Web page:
Obesity: Exercising, not dieting, may be key to avoiding health risks


GUIDELINES for obesity management tend to focus on weight loss through calorie restriction and increased physical activity. Weight loss is often difficult to sustain, and repeated weight loss attempts are associated with adverse health outcomes.

A recent review shows that increased physical activity and improvements in fitness levels can reduce the risk of obesity-related health conditions and mortality, even in the absence of weight loss.

An obesity management approach that primarily focuses on improving fitness rather than weight loss may be at least as effective as weight loss in reducing the adverse health consequences of obesity.

According to the Centers for Disease Control and Prevention (CDC)Trusted Source, 42.4% of adults in the United States were obese in 2017–2018, a marked increase from 30.5% in 1999–2000.

An increase in adults attempting to lose weight has mirrored this surge in obesity rates. However, the restriction in calorie intake that is necessary for weight loss can be difficult to sustain over a prolonged period.

Moreover, many individuals are unable to achieve their target weight, while those who manage to often struggle to maintain it.

Both of these situations can lead to frustration and reduced adherence to the weight loss program, eventually resulting in a cycle of gaining and losing weight.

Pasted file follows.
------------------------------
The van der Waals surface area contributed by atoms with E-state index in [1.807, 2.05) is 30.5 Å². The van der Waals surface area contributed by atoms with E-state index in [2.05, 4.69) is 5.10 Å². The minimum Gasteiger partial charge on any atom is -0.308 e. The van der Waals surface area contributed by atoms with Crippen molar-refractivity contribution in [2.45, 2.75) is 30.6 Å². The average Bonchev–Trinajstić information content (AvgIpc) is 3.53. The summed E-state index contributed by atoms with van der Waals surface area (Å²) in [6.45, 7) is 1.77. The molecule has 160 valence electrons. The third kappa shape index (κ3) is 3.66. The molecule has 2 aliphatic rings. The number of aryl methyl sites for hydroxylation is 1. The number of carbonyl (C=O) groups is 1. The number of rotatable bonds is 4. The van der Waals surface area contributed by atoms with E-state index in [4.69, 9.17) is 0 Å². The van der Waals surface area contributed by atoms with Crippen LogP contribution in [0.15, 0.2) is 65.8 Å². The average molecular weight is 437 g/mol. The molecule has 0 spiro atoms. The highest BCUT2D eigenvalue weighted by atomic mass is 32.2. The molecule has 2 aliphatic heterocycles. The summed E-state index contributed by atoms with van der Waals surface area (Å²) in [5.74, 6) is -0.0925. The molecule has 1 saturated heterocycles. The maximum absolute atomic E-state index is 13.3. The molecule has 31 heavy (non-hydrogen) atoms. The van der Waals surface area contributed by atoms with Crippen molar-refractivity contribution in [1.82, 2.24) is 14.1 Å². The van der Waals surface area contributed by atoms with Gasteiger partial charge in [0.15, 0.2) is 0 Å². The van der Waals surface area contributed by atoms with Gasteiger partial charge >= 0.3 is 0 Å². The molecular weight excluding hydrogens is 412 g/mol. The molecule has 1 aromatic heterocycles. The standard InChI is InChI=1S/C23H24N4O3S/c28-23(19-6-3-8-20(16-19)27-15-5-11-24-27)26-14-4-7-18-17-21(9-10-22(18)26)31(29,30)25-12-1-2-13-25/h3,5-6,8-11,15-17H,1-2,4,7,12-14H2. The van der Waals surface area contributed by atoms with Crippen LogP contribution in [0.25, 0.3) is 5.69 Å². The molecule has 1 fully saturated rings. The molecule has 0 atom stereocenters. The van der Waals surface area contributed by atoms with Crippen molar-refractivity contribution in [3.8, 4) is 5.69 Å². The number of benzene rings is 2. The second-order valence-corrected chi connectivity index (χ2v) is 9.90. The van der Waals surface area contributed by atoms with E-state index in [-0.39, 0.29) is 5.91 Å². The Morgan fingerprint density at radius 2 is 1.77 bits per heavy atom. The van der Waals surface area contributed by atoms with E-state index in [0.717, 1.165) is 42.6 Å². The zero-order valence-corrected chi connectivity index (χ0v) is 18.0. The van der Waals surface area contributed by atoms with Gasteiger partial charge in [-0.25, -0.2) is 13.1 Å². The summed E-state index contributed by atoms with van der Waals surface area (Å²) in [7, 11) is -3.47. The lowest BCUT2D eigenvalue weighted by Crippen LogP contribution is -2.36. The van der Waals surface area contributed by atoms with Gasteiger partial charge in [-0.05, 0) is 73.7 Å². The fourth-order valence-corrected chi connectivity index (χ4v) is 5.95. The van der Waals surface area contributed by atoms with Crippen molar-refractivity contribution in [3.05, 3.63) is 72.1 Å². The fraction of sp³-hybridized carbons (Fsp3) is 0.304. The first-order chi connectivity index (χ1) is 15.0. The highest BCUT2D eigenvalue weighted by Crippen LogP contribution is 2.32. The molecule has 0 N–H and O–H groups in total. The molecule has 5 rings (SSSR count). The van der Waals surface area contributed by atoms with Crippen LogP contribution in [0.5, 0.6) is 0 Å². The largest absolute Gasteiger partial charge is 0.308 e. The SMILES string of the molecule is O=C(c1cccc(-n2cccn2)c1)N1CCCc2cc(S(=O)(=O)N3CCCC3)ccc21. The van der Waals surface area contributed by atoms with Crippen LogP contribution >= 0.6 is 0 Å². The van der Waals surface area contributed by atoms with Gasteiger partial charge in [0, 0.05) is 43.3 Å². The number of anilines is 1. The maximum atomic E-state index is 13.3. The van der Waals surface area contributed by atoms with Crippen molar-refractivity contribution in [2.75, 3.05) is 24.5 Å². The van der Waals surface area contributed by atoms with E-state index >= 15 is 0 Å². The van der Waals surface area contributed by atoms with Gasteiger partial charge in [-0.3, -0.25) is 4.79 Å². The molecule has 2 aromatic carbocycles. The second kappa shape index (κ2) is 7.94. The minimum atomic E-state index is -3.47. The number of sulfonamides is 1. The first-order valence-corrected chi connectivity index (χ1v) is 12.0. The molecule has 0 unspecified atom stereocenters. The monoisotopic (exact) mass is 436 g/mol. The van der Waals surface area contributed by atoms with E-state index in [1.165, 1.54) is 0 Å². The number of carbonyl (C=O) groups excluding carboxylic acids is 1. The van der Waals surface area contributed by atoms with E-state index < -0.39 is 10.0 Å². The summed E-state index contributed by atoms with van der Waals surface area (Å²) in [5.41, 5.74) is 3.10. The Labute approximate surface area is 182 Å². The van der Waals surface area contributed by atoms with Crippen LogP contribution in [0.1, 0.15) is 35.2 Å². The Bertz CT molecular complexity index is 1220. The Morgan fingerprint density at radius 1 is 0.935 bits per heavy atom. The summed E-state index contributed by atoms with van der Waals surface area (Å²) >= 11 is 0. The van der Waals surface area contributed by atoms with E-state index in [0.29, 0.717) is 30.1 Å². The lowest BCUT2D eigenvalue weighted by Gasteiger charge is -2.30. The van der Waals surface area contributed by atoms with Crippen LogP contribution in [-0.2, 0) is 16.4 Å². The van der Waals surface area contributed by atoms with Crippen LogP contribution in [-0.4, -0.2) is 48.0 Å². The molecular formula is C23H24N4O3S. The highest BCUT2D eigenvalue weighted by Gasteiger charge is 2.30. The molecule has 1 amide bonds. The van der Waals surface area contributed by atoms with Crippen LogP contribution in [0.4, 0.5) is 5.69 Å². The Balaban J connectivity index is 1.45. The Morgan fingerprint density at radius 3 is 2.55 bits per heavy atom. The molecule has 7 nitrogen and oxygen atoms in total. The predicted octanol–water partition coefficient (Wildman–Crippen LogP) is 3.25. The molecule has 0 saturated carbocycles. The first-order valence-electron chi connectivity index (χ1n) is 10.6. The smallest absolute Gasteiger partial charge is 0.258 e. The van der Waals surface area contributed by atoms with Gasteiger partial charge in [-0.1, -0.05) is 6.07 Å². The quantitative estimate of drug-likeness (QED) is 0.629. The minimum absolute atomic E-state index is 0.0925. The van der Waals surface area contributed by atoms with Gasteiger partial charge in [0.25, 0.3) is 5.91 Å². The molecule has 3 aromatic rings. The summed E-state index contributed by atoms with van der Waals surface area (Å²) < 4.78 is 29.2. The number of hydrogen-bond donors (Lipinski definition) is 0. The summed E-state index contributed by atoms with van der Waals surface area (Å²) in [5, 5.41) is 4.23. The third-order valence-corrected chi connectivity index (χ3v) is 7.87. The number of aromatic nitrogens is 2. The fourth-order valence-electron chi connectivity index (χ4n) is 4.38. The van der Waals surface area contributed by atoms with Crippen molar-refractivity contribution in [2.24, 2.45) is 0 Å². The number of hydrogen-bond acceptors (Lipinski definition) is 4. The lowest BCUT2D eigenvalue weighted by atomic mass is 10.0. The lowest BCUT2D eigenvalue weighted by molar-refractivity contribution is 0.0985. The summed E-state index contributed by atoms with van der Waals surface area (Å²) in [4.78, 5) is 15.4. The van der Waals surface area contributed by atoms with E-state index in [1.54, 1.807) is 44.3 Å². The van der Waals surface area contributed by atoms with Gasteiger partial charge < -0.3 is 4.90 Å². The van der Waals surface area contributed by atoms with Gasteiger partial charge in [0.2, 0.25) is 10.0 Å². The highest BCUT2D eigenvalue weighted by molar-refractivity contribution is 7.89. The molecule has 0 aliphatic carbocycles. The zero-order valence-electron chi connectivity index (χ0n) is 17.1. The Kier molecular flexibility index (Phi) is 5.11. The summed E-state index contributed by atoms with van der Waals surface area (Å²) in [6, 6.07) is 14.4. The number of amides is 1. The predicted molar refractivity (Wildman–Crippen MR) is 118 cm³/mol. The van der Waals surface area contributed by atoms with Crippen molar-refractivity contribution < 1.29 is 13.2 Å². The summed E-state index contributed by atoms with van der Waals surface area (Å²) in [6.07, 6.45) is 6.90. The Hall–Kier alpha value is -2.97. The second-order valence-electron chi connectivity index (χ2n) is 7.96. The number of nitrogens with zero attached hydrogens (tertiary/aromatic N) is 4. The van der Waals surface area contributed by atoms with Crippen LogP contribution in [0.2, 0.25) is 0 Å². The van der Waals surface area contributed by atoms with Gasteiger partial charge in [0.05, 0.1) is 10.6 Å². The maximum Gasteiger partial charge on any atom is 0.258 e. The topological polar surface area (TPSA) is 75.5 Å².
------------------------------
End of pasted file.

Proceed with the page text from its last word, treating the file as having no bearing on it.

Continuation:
This fluctuation in weight is known as weight cycling, and it is associated with adverse health outcomes.

The rapid rise in obesity rates despite the increased focus on reducing weight reflects the limits of this weight loss-centric approach to obesity management.

Yet, guidelines for obesity management continue to advocate the practices of limiting calorie intake and increasing physical activity levels.

Over the past 2 decades, some scientists have argued that an approach focused on weight loss may be misplaced when it comes to obesity management.

Instead, they suggest that a “fat-but-fit” approach based on increasing physical activity levels and improving cardiorespiratory fitness should be the primary focus for those looking to lose excess body weight.

Advocates of the fat-but-fit approach to obesity treatment argue that improving fitness, even in the absence of weight loss, can help reduce the risk of cardiovascular disease and mortality.

While physical activity refers to any movement that results in energy expenditure, cardiorespiratory fitness is a measure of overall physical fitness.

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